SavvyBlogTechnologyWriting Life

My Favorite Writing Software Programs by Hank Quense

I love learning new stuff and that includes playing around with new software programs and apps.  I guess that means I’m a bit of a software nerd.  I use a Mac laptop and an iPad, so I’m looking for programs that work on both devices and will sync without me doing anything to make it happen.

Over time, I’ve tried (and mostly discarded) many apps, but I’ve also discovered a few gems that I have incorporated into my writing and business.  Some of these programs are Mac only and some have versions for other operating systems.  Many of the newer programs are web-based.

What follows is descriptions for the gems I found.

Mind-mapping:

I love mind-maps.  I prefer to see information presented in graphical format rather than in flat lists or tables.  Consequently, I tend to use mind-maps instead of lists.  When faced with a problem of almost any kind, I’ll fire up a mind-mapping program and figure out how to solve it.  Currently, my favorite programs are iThoughts and Mind Node 5.  Both are Mac only and both have desktop and iPad versions.  Which one I prefer depends upon the one with the latest update because both programs constantly offer new features and capabilities.

I carry mind-mapping to extreme lengths.  I even mind-map my novels before I start writing the first draft.  In effect, I use the mind-map to create a graphical synopsis.  For non-fiction, I use a mind-map to organize the content and the table of contents prior to writing the book.  Here is the mind-map I used to organize and write this article.

Both mind-mapping programs will export a mind-map as an OPML document.  More about that feature later.

Padlet

Padlet is a website that allows creativity to run free.  It organizes various material in a variety of ways.  You start by adding a small blank box that you can drag anywhere on the webpage.  Then you fill in the box.  With what?  With virtually anything!  You can add text, drag in graphics, videos or audio tracks. You can draw inside the box.  You can record video or audio directly into the box.  You can add hyperlinks into the box.  You can add files that can be downloaded.  And you can add unlimited boxes; the webpage just keeps expanding.  I’ve created a number of Padlets (as they’re called).  You can see these Padlets here: https://padlet.com/hanque.  In one of these Padlets, I uploaded the mind-map for the graphical table of contents from my recent book, How to Self-publish and Market a Book.

You can the full board using this link: https://padlet.com/hanque/b0boum9fw405.  My only purpose in adding the graphic is to show off. 

Outliners

I use Omnioutliner for outlines. The original version of this article was written in Omnioutliner from an OPML file generated by the mind-map.  Here is what the OPML file looks like:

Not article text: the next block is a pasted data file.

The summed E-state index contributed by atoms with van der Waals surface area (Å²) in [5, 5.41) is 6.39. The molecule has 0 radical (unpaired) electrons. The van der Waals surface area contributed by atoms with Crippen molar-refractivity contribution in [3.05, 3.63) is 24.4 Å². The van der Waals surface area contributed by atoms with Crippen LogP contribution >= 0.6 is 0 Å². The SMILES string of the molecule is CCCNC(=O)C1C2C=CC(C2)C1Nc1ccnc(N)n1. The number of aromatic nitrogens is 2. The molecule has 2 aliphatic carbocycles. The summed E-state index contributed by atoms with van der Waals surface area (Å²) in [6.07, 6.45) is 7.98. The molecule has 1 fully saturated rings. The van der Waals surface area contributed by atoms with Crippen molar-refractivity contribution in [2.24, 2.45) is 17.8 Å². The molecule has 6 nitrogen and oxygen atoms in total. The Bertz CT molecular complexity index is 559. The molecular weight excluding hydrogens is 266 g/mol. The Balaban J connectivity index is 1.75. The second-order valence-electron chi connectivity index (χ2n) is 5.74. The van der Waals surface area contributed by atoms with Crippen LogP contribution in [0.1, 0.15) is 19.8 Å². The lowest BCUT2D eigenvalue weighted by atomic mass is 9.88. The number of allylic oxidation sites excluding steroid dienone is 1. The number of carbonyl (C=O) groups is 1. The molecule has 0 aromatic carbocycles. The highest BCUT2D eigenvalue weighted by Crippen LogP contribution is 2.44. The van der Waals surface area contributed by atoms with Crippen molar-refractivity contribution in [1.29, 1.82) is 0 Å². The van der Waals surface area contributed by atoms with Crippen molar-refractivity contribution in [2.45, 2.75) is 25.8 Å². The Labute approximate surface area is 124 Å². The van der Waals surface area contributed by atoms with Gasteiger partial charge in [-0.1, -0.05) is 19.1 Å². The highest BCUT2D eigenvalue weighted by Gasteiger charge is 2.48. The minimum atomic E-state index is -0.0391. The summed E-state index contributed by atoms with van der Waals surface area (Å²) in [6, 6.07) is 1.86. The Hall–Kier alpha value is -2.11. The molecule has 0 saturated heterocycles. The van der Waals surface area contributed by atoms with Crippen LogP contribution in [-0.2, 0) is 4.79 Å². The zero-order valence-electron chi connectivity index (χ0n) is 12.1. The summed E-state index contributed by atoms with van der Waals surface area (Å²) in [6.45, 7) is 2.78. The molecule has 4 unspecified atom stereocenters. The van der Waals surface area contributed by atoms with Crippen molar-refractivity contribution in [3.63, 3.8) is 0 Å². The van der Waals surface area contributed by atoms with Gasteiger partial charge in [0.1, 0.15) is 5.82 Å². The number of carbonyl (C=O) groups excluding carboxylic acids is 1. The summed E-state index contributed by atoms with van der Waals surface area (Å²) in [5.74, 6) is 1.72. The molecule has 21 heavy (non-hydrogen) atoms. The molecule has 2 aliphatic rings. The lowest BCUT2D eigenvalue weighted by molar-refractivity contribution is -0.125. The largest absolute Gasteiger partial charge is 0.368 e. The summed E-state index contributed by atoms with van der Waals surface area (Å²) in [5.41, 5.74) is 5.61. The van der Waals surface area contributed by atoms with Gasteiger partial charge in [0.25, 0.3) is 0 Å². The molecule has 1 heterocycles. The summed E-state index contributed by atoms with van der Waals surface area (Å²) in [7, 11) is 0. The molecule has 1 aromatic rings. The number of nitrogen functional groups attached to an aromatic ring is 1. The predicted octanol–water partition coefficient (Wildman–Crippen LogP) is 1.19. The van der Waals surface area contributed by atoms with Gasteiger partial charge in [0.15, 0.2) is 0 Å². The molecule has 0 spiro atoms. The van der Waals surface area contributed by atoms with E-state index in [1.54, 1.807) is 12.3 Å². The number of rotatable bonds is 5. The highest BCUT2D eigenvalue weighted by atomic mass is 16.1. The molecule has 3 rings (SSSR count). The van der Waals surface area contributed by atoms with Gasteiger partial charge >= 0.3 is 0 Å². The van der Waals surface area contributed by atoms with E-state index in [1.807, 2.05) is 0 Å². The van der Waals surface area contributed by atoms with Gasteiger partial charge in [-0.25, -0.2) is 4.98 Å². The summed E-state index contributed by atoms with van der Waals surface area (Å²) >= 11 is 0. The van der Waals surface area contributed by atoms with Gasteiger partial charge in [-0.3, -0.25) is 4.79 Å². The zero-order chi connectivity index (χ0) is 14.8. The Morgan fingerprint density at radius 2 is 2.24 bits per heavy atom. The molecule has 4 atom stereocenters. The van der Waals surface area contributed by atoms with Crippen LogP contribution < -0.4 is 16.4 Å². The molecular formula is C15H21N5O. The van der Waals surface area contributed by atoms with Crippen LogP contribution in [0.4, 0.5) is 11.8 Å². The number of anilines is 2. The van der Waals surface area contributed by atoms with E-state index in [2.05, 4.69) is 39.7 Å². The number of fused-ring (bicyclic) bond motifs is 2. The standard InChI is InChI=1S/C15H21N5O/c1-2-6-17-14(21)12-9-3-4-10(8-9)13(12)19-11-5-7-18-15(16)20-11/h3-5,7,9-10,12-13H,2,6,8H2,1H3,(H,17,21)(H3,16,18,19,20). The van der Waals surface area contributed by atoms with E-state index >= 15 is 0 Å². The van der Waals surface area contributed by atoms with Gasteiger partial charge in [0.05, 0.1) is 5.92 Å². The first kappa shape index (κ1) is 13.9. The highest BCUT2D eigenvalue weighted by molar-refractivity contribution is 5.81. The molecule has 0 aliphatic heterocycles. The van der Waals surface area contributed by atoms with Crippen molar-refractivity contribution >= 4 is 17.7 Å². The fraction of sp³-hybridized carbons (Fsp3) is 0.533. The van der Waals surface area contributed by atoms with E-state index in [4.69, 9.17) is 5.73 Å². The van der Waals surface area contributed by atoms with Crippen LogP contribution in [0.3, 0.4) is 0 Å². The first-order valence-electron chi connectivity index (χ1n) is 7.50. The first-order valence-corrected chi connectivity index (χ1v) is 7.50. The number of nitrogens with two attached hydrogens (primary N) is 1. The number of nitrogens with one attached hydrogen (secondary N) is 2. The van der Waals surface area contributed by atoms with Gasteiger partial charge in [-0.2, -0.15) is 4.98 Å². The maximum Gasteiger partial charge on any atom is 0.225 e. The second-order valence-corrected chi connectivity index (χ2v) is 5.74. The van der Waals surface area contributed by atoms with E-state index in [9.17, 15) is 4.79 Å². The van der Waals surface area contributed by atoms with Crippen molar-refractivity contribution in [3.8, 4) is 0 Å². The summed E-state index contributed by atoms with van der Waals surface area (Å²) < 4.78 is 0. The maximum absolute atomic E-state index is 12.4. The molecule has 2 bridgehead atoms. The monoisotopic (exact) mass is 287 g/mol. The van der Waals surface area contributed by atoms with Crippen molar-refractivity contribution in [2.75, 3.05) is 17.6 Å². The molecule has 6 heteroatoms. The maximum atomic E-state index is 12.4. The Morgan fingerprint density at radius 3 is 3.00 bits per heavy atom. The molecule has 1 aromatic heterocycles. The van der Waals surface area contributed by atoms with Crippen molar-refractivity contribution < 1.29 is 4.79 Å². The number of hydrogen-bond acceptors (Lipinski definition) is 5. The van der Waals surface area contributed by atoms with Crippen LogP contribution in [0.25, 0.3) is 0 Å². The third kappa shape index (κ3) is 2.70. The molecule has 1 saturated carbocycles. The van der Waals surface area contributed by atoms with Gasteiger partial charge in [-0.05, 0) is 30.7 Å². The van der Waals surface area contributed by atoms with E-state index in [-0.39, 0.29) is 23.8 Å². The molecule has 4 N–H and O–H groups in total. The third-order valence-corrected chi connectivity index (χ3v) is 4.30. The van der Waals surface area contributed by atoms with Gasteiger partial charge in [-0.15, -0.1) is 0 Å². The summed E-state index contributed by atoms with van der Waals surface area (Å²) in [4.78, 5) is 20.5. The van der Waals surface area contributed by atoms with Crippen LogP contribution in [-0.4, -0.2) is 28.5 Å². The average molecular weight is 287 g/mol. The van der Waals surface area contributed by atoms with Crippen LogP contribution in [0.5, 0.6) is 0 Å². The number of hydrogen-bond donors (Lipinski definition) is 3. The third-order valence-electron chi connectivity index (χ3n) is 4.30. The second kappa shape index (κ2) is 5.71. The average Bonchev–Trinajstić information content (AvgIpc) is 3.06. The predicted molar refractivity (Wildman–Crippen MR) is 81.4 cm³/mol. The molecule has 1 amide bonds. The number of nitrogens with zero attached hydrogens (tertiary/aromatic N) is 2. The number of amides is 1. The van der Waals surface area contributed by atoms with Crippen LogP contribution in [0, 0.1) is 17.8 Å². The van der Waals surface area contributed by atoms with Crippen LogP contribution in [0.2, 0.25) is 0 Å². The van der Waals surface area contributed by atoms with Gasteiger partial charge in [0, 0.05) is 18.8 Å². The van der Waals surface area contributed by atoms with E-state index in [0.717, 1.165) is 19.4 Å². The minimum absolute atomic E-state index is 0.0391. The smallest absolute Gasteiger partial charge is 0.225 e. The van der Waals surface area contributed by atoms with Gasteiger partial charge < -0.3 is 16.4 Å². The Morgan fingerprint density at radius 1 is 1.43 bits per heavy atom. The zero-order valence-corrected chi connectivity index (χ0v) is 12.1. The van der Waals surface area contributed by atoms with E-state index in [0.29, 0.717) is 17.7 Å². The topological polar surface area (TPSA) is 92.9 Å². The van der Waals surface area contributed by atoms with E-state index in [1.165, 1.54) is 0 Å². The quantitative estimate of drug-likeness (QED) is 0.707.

I also use this program when I create a lecture.  I’ll first use a mind-map to come up with the slides I need and get them in the proper order.  Then I’ll export the mind-map as an OPML file, open it in Omnioutliner and start writing the scripts for each slide

Scrivener:

What can I say about this program that you haven’t already read?  I use this program to write all my books, both fiction and non-fiction.  I can’t conceive of starting a new book without using Scrivener.  I also use the program to organize my writings.  I have a dedicated Scrivener file to hold all the short stories I’ve written.  Instead of chapter headings, I use Fantasy Stories and Sci-fi Stories.  Each short story is placed as a scene under one of those headings.  I have another Scrivener dedicate for my articles.  Here the chapters are Fiction Writing, Publishing and Book Marketing.  Using these Scriveners makes it easy to find a particular story or article, much easier than scanning through a file management program.

I have another Scrivener file with nothing but fiction writing information.  It contains stuff on character philosophies and personalities.  It has links to relevant articles about fiction writing and lots of charts and tables on sensory information and emotions.  It’s a very handy tool for my fiction writing.

Coda:

Coda is a new class of software that integrates many features usually found in separate programs.  With Coda, I can have multiple types of documents grouped under a single heading.  Coda is web-based and can be used with different operating systems.  Currently, I have six projects in Coda.  Some are projects to control new book development, others detail marketing campaigns or new course development.  Each project has text files, spreadsheets, images, to-do lists, expense charts, a Gantt chart and other material all under a single heading.  Previously, all these would be separate files on my laptop and would have to be opened individually.

Coda has replaced Trello and Airtable for my to-do lists and spreadsheets. While both programs are more robust, Coda is in its infancy and will gain robustness over time. You can visit the Coda website here: https://coda.io/welcome

In conclusion:

While I still use a word processor, spreadsheet, a notebook and other programs, their use has declined as Coda and the other programs listed here take over.

One of the issues with listing favorite software programs is that not everyone will find the programs useful.  What software programs one uses is a personal choice and my favorites simply won’t work for some people.

Do you have a favorite software program not listed here?  Tell us about it.


Connect with Hank

Hank’s Blogs & Books

Hank Quense writes satirical fantasy and sci-fi. Early in his writing career, he was strongly influenced by two authors: Douglas Adams and his Hitchhi...